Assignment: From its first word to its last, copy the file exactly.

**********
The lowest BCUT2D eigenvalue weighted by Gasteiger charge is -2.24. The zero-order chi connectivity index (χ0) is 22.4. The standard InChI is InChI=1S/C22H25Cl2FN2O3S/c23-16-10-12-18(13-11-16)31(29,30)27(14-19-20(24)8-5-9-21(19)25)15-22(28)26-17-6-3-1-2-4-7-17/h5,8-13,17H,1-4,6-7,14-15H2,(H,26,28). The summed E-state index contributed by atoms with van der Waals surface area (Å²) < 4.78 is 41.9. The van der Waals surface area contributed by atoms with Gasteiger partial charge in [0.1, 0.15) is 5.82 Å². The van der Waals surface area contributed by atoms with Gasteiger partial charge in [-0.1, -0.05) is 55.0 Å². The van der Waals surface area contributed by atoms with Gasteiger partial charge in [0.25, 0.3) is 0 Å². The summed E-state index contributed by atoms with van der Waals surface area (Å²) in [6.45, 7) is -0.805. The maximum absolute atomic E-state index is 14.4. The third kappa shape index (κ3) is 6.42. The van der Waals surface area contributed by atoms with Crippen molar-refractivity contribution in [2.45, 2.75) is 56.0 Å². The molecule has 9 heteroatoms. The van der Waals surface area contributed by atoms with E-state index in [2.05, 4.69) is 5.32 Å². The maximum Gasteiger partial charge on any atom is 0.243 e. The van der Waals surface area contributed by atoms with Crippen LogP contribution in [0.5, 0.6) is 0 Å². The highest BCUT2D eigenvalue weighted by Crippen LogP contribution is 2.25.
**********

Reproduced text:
The lowest BCUT2D eigenvalue weighted by Gasteiger charge is -2.24. The zero-order chi connectivity index (χ0) is 22.4. The standard InChI is InChI=1S/C22H25Cl2FN2O3S/c23-16-10-12-18(13-11-16)31(29,30)27(14-19-20(24)8-5-9-21(19)25)15-22(28)26-17-6-3-1-2-4-7-17/h5,8-13,17H,1-4,6-7,14-15H2,(H,26,28). The summed E-state index contributed by atoms with van der Waals surface area (Å²) < 4.78 is 41.9. The van der Waals surface area contributed by atoms with Gasteiger partial charge in [0.1, 0.15) is 5.82 Å². The van der Waals surface area contributed by atoms with Gasteiger partial charge in [-0.1, -0.05) is 55.0 Å². The van der Waals surface area contributed by atoms with Gasteiger partial charge in [0.25, 0.3) is 0 Å². The summed E-state index contributed by atoms with van der Waals surface area (Å²) in [6.45, 7) is -0.805. The maximum absolute atomic E-state index is 14.4. The third kappa shape index (κ3) is 6.42. The van der Waals surface area contributed by atoms with Crippen molar-refractivity contribution in [2.45, 2.75) is 56.0 Å². The molecule has 9 heteroatoms. The van der Waals surface area contributed by atoms with E-state index in [2.05, 4.69) is 5.32 Å². The maximum Gasteiger partial charge on any atom is 0.243 e. The van der Waals surface area contributed by atoms with Crippen LogP contribution in [0.5, 0.6) is 0 Å². The highest BCUT2D eigenvalue weighted by Crippen LogP contribution is 2.25.